Most of my views regarding fundamentalism were shaped by my experiences in Kansas. I have written about this before. While I was there I spent many, many hours listening to the fundamentalist Christian radio station and prowling around Christian bookstores. Contrary to what Sullivan seems to think, they do not eschew human reason. One of their standard refrains was that Christianity requires faith backed up by reason. In fact, I found they were downright obsessed with defending their faith with actual arguments. Bad arguments, mind you, but they didn’t simply insulate their faith from all rational scrutiny. They didn’t pretend that there is no conflict between a Bible that says the world was created ex nihilo for man’s benefit by an act of God’s will, and a science that says that human beings are the end product of billions of years of evolution and were not an inevitable result of that process. Only moderates try to defend such things.
Anyway, Harris really gets going in his next post. It is so chock full of perfect, spot-on nuggets that I despair of choosing a few representative bits. Here are some I really liked:
Second, many religious moderates imagine, as you do, that there is some clear line of separation between extremist and moderate religion. But there isn’t. Scripture itself remains a perpetual engine of extremism: because, while He may be many things, the God of the Bible and the Qur’an is not a moderate. Read scripture more closely and you do not find reasons for religious moderation; you find reasons to live like a proper religious maniac–to fear the fires of hell, to despise nonbelievers, to persecute homosexuals, etc. Of course, one can cherry-pick scripture and find reasons to love one’s neighbor and turn the other cheek, but the truth is, the pickings are pretty slim, and the more fully one grants credence to these books, the more fully one will be committed to the view that infidels, heretics, and apostates are destined to be ground up in God’s loving machinery of justice.
Exactly right, both in tone and substance. As much as I dislike religious fundamentalism, I do give them credit for holding a consistent, coherent worldview. Not so the moderates. I can understand a view that says the Bible is the holy and inerrant word of God, and that we must live in accord with its teachings even when such living is inconvenient. I can likewise understand a view that says the Bible is a purely human creation and therefore not deserving of any more respect than we give to any other historical document. What I can not understand is a view that says it’s perfectly acceptable to throw out bits of the Bible we find unacceptable, like the creation story in Genesis or the parts where it is bashing homosexuality, but that it is holy writ nonetheless.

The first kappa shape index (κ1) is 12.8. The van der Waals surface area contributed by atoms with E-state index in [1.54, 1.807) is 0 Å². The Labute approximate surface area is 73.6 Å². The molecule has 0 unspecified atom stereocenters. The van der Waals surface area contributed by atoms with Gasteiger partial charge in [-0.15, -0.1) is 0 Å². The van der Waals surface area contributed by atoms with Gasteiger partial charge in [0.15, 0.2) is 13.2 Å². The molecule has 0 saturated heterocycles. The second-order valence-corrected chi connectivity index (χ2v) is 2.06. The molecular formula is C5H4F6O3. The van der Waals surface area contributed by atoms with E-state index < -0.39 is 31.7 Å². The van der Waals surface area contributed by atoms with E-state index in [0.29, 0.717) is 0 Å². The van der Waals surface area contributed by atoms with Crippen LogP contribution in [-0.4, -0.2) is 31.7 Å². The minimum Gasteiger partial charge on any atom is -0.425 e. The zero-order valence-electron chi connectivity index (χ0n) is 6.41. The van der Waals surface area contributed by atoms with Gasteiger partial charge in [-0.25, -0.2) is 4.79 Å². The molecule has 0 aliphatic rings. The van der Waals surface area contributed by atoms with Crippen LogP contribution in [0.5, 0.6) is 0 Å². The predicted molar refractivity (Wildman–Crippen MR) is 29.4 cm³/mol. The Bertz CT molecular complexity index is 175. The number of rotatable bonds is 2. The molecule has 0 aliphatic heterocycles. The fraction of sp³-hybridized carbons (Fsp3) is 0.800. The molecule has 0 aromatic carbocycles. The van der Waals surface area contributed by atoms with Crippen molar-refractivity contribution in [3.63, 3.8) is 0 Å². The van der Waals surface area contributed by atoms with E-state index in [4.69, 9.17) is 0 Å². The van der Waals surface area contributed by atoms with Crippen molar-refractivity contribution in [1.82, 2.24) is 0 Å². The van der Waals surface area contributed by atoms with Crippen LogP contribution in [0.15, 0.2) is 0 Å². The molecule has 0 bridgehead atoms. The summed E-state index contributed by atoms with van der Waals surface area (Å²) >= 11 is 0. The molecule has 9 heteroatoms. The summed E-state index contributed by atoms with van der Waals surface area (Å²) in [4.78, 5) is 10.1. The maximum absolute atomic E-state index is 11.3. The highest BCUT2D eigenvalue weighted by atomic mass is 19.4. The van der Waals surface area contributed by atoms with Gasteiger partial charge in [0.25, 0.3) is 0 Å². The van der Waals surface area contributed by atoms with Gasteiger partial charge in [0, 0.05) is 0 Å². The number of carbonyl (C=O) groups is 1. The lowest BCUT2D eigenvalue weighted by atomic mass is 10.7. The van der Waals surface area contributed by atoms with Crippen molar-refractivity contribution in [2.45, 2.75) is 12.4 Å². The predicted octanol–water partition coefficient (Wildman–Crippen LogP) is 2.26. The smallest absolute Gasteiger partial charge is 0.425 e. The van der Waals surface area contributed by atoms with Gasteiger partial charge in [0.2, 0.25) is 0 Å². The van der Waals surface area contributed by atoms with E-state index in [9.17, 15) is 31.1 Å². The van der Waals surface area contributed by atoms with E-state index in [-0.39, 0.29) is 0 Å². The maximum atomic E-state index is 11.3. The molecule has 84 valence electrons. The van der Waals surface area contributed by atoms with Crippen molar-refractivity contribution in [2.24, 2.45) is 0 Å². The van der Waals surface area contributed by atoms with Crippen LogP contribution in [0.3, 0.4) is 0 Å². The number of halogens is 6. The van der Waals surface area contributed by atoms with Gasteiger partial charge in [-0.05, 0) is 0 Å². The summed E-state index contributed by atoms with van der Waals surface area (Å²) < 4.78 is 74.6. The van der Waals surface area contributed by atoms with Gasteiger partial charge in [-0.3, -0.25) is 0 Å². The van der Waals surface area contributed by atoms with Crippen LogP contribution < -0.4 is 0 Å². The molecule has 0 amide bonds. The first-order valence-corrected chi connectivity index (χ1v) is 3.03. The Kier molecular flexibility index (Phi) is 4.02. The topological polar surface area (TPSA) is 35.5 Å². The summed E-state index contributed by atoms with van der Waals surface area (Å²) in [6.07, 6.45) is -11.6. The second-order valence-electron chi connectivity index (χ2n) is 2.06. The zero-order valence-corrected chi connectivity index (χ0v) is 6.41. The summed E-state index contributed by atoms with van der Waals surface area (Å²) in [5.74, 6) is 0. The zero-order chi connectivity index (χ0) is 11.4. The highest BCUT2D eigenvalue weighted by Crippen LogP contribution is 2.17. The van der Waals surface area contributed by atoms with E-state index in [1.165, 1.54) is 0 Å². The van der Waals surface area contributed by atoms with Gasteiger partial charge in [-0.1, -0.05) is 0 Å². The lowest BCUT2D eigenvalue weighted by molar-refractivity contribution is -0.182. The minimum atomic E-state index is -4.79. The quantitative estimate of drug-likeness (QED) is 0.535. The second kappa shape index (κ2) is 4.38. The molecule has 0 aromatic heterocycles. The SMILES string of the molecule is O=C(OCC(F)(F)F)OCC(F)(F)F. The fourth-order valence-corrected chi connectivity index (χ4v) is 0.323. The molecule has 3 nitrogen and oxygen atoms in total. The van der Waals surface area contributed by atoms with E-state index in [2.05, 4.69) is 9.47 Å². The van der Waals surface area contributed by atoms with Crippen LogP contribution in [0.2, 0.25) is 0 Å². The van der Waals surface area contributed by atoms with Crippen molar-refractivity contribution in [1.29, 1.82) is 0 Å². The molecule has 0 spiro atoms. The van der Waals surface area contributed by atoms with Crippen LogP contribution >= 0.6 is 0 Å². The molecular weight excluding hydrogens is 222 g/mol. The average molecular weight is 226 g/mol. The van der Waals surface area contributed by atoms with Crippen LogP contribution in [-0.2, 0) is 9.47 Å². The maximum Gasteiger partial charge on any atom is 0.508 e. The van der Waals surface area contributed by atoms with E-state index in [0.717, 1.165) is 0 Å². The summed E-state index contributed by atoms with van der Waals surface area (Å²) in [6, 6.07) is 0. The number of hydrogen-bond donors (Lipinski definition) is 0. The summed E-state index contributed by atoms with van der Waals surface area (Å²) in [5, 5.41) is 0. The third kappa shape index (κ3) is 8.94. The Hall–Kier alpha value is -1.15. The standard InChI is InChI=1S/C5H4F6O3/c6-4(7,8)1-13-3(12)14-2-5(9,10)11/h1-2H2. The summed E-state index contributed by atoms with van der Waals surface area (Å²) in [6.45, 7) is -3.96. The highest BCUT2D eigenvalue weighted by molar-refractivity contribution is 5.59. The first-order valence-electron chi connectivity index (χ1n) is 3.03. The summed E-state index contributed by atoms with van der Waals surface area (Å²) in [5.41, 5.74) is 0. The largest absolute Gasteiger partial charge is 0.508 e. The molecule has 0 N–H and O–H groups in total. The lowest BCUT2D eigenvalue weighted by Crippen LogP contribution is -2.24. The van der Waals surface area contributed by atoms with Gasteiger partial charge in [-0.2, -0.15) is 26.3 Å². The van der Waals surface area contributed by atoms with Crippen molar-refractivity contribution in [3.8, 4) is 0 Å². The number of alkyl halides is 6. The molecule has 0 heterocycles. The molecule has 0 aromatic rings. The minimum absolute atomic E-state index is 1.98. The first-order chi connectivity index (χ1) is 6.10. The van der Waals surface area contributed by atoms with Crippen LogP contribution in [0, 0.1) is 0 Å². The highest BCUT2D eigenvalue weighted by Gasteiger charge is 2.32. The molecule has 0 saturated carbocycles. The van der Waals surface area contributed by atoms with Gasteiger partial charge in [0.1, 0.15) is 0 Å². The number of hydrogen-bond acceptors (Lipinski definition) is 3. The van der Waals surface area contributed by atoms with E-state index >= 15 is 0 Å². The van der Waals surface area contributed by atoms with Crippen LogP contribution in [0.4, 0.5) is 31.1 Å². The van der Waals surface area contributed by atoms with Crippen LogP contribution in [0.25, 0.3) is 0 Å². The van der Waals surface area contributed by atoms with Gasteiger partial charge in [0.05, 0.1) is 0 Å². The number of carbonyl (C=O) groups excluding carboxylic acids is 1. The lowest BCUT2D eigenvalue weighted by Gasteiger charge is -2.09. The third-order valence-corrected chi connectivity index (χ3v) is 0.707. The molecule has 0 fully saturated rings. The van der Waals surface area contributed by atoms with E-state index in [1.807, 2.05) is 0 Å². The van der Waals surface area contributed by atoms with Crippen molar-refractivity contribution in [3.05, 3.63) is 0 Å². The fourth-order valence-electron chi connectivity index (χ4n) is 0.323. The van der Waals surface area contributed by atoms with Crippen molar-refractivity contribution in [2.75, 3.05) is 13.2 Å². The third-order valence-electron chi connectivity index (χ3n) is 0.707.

There’s no question that moderates are easier to live with than fundamentalists. They are less likely to stand in the way of scientific investigation, and they have far less interest in legislating personal behavior. In that sense moderation is preferable to fundamentalism. But if the goal is to resolve religious questions in a way based on argument and evidence, the fundamentalists are preferable.
Harris makes similar points in his hext paragraph:
How does one “integrate doubt” into one’s faith? By acknowledging just how dubious many of the claims of scripture are, and thereafter reading it selectively, bowdlerizing it if need be, and allowing its assertions about reality to be continually trumped by fresh insights–scientific (“You mean the world isn’t 6000 years old? Yikes…”), mathematical (“pi doesn’t actually equal 3? All right, so what?”), and moral (“You mean, I shouldn’t beat my slaves? I can’t even keep slaves? Hmm…”). Religious moderation is the result of not taking scripture all that seriously. So why not take these books less seriously still? Why not admit that they are just books, written by fallible human beings like ourselves? They were not, as your friend the pope would have it, “written wholly and entirely, with all their parts, at the dictation of the Holy Ghost.” Needless to say, I believe you have given the Supreme Pontiff far too much credit as a champion of reason. The man believes that he is in possession of a magic book, entirely free from error.
Again exactly right. One final nugget:
Moderates neither submit to the real demands of scripture nor draw fully honest inferences from the growing testimony of science. In attempting to find a middle ground between religious dogmatism and intellectual honesty, it seems to me that religious moderates betray faith and reason equally.
Sullivan is supposed to reply tomorrow. I’ll be curious to see what sort of defense he can muster.